“The most vulnerable persons in the armed conflicts are women. They have to take care children while escaping from danger”


The 8th congress of Karen Women Organisation (KWO) was held at a special area within KWO Central from 29 June to 1 July. Participants reviewed accomplishments and challenges faced by KWO over the past six years, the amendment of organisation’s constitution and policy, updates to the organisation’s strategy plan, analysis of the current political landscape, and the formulation of future plans.

A primary focus of the 8th Congress was to actively strengthen women’s participation in politics. An agreement was also made to enhance the   political capacities of Karen women.

 This interview with Vice Chair of KWO Naw Say Say Heh is about topics discussed at the congress, agreements and future plans for woman affairs.

TLT: Could you talk about plans to enhance political capacities of Karen young women agreed at the conference?

Naw Say Say Heh: Our capacity enhancement training course is aimed to promote their decision making at any organization. Youth leaders from democracy course have attended political capacity enhancement course. However, those who missed these courses will get opportunities to join the course for politics, democracy and current political landscape.

TLT: KWO has a policy to  support women leaders who are participating in political activities. How will it be done?

Naw Say Say Heh: Those who are participating in the politics are mothers. If they want to involve in politics and need capacity, we will fulfill it individually. Young women leaders are helpful. In national elections or other elections, the KWO has approved that these women could join decision making  positions. We will give supports as much as possible.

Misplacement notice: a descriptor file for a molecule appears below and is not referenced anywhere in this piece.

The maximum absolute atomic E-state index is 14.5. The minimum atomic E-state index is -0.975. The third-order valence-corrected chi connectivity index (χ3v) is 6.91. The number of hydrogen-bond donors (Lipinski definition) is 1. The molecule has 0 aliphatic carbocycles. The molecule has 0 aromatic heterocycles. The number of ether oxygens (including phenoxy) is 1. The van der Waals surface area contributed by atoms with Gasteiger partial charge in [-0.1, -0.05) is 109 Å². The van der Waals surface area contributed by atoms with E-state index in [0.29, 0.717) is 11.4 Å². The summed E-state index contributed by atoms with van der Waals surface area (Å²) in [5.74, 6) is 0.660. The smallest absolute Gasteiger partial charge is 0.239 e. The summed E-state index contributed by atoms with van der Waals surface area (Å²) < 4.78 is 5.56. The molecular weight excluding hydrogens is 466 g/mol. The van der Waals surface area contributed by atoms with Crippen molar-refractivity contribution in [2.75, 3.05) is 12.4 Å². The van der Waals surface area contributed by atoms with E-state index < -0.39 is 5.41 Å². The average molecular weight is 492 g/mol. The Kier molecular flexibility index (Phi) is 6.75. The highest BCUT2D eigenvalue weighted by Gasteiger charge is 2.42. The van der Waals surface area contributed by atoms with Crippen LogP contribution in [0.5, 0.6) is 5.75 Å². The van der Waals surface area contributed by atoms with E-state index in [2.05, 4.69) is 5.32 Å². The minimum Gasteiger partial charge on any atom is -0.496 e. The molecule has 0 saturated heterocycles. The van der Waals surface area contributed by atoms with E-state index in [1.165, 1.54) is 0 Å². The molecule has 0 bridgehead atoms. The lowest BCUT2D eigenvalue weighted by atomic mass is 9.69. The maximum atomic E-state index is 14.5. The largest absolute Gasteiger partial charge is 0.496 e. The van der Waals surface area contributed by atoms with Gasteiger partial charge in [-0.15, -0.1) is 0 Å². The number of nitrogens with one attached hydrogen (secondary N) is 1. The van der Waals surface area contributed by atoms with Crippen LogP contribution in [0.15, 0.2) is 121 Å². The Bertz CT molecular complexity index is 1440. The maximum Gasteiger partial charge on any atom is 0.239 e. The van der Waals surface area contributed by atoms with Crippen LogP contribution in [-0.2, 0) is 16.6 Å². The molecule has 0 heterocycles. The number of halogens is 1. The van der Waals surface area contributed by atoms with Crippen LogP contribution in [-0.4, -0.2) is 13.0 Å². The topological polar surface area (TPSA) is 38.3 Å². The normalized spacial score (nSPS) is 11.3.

TLT: What are the important role of women?

Naw Say Say Heh: The role of women is very crucial for the public sectors such as in education and health. Women can realize the feeling and the need of other women.

 TLT: Could you explain KWO’s commitment to advocating for the rights and protection of women and children by striving for improvements in laws and justice systems?

  Naw Say Say Heh: We will advocate for their rights. Most of the women are mother.  Very few  women  with no child participate in politics and health sectors because the most vulnerable persons in the armed conflicts are women. They have to take care children while escaping from danger. So, we have to consider how we can support in their future when we organized them for their capacity enhancement programs.

TLT: KWO updated and approved a policy on humanitarian aid. Could you talk about it? How will KWO implement this policy, and what are the activities under this policy?

Naw Say Say Heh: We already have a policy on humanitarian aid. The statement on this policy has been updated. Humanitarian assistance is needed for many issues, and that we have to monitor to avoid overlapping in assistance programs. Humanitarian aid should be given after checking with civil society organizations without direct involvement. This policy could help the donors know the essential needs of people and the aid directly go to them. Armed conflicts are intensifying in seven districts of Kayin state at present. People are fleeing their homes. And that we are preparing to help these displaced persons.

TLT: How about the situation of IDPs, especially women and pregnant women, in KNU’s territory? What do they need for healthcare services for them in rainy season?

Naw Say Say Heh: IDPs are afraid of going back home as the military is still conducting airstrike during the rainy season. They are now at risk of malaria as they have no mosquito nets while sleeping in the makeshift bunkers in the forest. They have no enough food, and no access to healthcare services at the IDP camps.

TLT: What is your concluding remark in this interview?

Naw Say Say Heh: Our next four-year future plan will be very difficult after the election. Current political situation is not stable. People should join hands each other in fighting against the military junta. We need to consider the voice of civil society organizations at the border areas. Delivery of humanitarian aid should be done in coordination with CSOs. In our future four-year plan, we must help people, including children.


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